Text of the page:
I’m also looking forward to her later work-I’ve only read the 2 prairie books, so the difference will make for interesting comparisons.


  4. I read one of her books years ago (no this one) and I liked it very much, so I decided to keep on reading novels by her… but I didn’t. I wanted to read O pioneers and the whole trilogy, and I hope I can do it soon, I know I’ll enjoy!


  5. I have always wanted to read something from Willa Cather, but haven’t gotten around to doing it. Making it one of my literary goals this year. 🙂


  6. This was my very first Cather and one of my favorite books of 2010. For some reason I expected a dry and boring book and found a rich novel instead. She’s definitely an author I’ll be reading for years.


  7. Lovely review, Adam. I’m very intrigued by this novel (and this author in general), and that intrigue has only been heightened by your description of it. I’ll definitely try to find a copy of this book and read it this year.


  8. This is the first and only Cather novel I read, but I was impressed by her strong main female character. Alexandra has remained in my mind as one of those characters I would always keep in mind when reading about American women. She is such a strong and practical character and to think what women in literature would become in the 1950’s (except for the subversive ones). What a change.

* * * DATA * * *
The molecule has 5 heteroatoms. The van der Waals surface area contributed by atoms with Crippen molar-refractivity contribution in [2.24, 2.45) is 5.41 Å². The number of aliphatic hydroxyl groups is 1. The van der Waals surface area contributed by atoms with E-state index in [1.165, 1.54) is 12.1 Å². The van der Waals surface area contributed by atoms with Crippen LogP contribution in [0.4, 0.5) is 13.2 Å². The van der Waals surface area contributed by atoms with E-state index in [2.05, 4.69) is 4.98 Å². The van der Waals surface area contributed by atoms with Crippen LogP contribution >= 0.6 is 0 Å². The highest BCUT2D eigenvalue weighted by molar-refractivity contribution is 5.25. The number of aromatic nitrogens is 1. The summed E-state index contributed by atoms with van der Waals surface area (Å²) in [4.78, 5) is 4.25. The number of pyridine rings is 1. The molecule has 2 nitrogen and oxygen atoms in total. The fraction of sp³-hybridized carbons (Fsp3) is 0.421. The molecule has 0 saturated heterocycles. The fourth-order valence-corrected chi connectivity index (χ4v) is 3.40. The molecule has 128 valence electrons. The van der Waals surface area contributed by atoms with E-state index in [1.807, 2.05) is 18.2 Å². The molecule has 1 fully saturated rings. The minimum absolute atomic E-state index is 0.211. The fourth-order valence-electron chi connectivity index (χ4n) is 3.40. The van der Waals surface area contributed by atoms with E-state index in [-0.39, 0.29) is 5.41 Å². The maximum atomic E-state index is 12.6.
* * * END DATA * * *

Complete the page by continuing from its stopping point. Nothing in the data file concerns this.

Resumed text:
9. I’ve only read My Antonia (in high school) and Death Comes for the Archbishop, but I remember the gorgeous prose that Cather is a master of. I really enjoyed your review, insights, and quotes provided. It’s so easy to forgot how bleak and hard the prairie was even 100 years ago. This has been on my wish list for years–maybe it goes into next year’s TBR Pile!


  10. Pingback: The Classics Club: Updates, Memes & Journaling | Maple & a Quill